The sandy Watwick Bay appeared to be the exclusive domain of those blessed with a boat and just around from there the promontory of St Ann’s Head appeared. Before reaching it, and just above Mill Bay a plaque by the side of the path commemorates the landing of Henry Tudor in 1485 in his successful bid to displace Richard III from the throne. As it happens I had just seen this landing on television in the excellent series “The White Queen”.
The Lighthouse’s buildings are now holiday homes and I made use of a bench for another brief rest and took a dousing from a wall mounted tap. The heat was getting to me now and although I had water enough to drink my stamina was flagging somewhat.
A study of the map showed that if I was to eat at all that night I would need to get to Marloes, still several miles away, so I resolved to rest regularly if I could find shade. I didn’t find much. At one point I pressed myself hard up against a wall with an overhanging hawthorne for 15 minutes in order to get some respite and quickly felt quite drowsy.
From near Great Castle Head the view back across the peninsular to the bay at Dale demonstrated just how narrow was its neck but I gave myself a mental pat on the back for keeping to my resolve to stick to the coast.
This resolve was not to last though. Westdale Bay passed (I was beginning to tick off the landmarks as if completing a check-list of actions required before I could stop – not a good sign) the path then follows the edge of a disused airfield where more fine grasses have colonised the cliff tops. Then Marloes Sands appeared and I knew that despite my flagging strength I would indeed make it to the village.
I knew that there was a campsite and a pub there and the way I was feeling I thought I might just bivvy at the site. Marloes is not situated on the coast , though and so as I descended towards the beach I joined instead those making their way back to their cars above laden with their beach gear and then tramped the best part of a mile through to the village. I can’t say that I was impressed by the place, although the pub where I intended to eat looked nice enough and its clock is a curiosity.
My heart sank as I approached the Foxdale campsite (they also do B&B) . Someone was cutting their hedges with a two stroke trimmer and although the campsite was perfectly OK its sheer domesticity grated with me. I paid for my pitch and bought a can of very cold coke and was very pleased to be able to have hot shower and to take the opportunity to change out of my sweaty walking shirt.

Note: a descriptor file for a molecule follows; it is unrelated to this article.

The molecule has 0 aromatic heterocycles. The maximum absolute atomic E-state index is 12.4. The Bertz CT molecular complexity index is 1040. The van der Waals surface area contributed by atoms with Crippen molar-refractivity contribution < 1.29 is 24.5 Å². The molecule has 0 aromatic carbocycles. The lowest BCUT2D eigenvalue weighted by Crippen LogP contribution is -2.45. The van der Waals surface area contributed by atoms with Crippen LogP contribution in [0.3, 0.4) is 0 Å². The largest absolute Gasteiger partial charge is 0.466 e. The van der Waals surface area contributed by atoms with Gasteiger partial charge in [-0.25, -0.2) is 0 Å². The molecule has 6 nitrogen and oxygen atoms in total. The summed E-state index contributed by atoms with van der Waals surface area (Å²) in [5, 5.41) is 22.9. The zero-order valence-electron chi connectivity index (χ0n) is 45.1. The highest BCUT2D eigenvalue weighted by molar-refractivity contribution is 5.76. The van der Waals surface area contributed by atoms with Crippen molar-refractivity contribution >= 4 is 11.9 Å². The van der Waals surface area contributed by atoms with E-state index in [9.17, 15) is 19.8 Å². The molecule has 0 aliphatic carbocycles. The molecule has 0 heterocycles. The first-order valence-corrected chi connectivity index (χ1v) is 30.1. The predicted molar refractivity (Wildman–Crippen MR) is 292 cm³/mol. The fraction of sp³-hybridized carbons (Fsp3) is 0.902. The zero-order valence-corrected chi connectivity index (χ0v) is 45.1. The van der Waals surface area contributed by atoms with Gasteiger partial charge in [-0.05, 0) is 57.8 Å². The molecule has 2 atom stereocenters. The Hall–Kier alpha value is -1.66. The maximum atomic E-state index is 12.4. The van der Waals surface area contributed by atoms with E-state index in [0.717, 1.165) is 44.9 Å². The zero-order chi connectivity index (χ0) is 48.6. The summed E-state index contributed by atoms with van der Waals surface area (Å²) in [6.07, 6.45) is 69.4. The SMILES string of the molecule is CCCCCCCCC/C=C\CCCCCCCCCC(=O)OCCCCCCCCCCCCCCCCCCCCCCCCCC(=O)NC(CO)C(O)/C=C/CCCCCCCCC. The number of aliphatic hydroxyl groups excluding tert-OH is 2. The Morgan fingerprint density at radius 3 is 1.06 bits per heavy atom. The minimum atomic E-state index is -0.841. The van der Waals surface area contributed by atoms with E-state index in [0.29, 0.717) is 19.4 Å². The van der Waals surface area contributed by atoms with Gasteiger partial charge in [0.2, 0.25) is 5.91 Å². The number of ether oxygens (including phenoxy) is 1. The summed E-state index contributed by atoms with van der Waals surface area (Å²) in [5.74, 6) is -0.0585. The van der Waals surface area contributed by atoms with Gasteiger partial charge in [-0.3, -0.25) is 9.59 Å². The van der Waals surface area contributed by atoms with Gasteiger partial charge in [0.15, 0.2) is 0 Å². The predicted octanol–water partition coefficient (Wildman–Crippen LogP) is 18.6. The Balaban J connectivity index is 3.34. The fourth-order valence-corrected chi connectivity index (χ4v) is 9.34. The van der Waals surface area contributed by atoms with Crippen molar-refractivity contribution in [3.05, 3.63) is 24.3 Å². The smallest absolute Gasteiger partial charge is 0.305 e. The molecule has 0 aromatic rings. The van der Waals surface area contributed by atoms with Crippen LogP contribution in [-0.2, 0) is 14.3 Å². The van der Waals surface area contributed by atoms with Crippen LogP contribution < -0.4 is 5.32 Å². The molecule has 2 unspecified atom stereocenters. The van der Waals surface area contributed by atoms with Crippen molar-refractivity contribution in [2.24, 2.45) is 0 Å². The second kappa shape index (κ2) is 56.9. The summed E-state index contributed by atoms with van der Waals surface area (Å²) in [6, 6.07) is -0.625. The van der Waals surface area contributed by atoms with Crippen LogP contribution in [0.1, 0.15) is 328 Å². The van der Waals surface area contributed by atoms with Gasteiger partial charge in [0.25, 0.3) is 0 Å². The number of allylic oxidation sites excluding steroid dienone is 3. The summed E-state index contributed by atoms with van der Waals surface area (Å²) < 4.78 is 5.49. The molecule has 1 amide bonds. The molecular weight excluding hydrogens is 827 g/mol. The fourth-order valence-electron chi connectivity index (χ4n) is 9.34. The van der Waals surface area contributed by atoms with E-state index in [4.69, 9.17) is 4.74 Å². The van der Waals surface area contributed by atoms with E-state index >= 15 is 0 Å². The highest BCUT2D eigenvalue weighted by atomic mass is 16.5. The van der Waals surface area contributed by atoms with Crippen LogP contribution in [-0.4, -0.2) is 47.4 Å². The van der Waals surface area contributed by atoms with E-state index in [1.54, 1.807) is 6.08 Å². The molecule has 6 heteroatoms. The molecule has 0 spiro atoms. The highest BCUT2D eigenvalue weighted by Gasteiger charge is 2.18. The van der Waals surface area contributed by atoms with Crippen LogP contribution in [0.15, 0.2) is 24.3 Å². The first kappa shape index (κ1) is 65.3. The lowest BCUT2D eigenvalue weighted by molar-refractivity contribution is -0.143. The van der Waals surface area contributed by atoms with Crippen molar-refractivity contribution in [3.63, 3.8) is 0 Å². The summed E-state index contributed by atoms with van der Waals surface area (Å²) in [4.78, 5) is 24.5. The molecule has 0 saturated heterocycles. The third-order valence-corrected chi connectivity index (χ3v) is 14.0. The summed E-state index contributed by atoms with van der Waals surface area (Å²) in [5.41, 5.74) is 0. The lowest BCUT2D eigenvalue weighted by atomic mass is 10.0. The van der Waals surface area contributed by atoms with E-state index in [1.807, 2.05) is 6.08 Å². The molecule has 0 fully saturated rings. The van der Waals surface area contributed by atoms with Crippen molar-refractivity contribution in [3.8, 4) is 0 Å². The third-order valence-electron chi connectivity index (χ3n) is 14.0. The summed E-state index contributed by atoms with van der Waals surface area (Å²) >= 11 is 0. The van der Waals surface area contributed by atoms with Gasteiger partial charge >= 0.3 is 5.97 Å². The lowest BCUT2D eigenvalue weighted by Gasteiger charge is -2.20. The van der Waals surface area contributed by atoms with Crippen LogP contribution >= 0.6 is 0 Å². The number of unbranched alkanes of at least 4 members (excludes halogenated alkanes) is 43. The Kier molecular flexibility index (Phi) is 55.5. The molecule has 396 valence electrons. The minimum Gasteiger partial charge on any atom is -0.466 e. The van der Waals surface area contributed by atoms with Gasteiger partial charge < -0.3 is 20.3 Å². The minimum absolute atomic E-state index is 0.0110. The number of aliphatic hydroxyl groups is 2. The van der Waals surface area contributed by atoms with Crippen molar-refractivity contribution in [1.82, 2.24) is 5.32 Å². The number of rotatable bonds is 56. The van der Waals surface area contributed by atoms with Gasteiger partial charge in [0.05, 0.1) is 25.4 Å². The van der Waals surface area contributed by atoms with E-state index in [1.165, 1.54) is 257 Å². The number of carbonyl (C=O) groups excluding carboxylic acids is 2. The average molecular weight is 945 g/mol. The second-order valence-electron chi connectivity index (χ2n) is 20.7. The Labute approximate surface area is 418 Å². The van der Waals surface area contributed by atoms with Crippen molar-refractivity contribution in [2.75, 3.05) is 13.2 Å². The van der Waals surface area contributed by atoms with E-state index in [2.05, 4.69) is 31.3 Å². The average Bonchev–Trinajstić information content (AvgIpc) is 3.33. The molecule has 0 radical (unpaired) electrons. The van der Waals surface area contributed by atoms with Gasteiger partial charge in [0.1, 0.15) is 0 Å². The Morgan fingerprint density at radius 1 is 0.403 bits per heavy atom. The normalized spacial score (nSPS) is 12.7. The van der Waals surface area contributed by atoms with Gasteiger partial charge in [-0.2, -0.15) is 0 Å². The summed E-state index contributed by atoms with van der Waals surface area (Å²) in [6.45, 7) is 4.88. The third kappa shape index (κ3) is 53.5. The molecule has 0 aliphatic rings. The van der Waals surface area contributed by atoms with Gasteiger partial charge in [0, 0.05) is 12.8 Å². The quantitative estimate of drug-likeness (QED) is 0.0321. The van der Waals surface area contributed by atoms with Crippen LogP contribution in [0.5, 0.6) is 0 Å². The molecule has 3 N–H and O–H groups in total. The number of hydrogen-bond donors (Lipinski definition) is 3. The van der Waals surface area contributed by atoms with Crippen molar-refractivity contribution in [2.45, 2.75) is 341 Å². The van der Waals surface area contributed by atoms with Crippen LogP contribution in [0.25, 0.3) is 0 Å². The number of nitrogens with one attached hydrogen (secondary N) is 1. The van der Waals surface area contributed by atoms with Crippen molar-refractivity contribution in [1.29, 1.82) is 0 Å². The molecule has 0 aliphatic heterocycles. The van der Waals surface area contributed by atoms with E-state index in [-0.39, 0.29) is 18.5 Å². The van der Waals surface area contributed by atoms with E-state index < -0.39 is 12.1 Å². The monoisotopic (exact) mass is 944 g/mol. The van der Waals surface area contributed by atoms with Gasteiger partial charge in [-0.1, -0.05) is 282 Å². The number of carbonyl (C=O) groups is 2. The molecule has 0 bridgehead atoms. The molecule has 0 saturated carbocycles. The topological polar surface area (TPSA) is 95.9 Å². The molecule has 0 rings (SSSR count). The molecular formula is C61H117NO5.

The shower’s benefits were dramatic and as I sat in the early evening sun repacking my belongings I made two decisions. Firstly, I was not going to stay there that night and secondly that I would see if I could book into the Druidstone Hotel for the following night. Very recently two friends had independently been full of praise fort this place which is situated on the coast path a couple of miles past Broad Haven. I telephoned from my mobile and as luck would have it secured the last room. It was clearly fate that I should stay there. I went back to the desk and said that I was not going to stay after all. The very kind lady, though clearly surprised, took this in her stride and insisted on giving me back half my fee for the stay, which was very kind of her.
The spring returned to my step, I strolled back down to the street to the excellent Lobster Pot Inn where I enjoyed two pints of Felin Foel and had a very friendly chat with a charming young German couple who had cycled from Liverpool and were making for Cornwall.
My renewed strength was not sufficient to persuade me to return to the point that I had come off the path at the beach so, for a second time in two days I cut a few miles off the official route by taking a little path that re-joined the Coast Path on the north side of that particular peninsular, thus depriving myself of views of Deadman’s Bay, Mouses Haven and Martins Haven. I felt OK about such deprivation, though, and was once again very happy to be on an easy cliff top path and looking out for a point to stop for the night.
There was plenty of spots to choose from as the path was level and grassy so somewhere above Musslewick Sands, when I judged it unlikely that I would encounter other walkers, I laid out my bivvy bag by the side of the path near a very comfortable ledge from where I might enjoy the sunset. I was wrong about the people, though. A woman appeared and engaged me in a chat asking if I could see a fire in the direction she was pointing back along the coast. It seemed her friends were intent on making one with something out of Homebase; I didn’t understand the method or the purpose and given the dryness of the land was somewhat concerned about the wisdom of the enterprise. But she was friendly and I wished her a goodnight. I was wrong about the sunset too; the clouds fully obstructed its departure. There was just about enough light to still make out the path and I was about to turn in when a couple who were obviously camping and who turned out to be from the Czech Republic appeared. I gave then encouragement as to their chances of them finding a good spot and then pretty much collapsed into my own camp, full of a nice warm feeling about my day and humanity in general.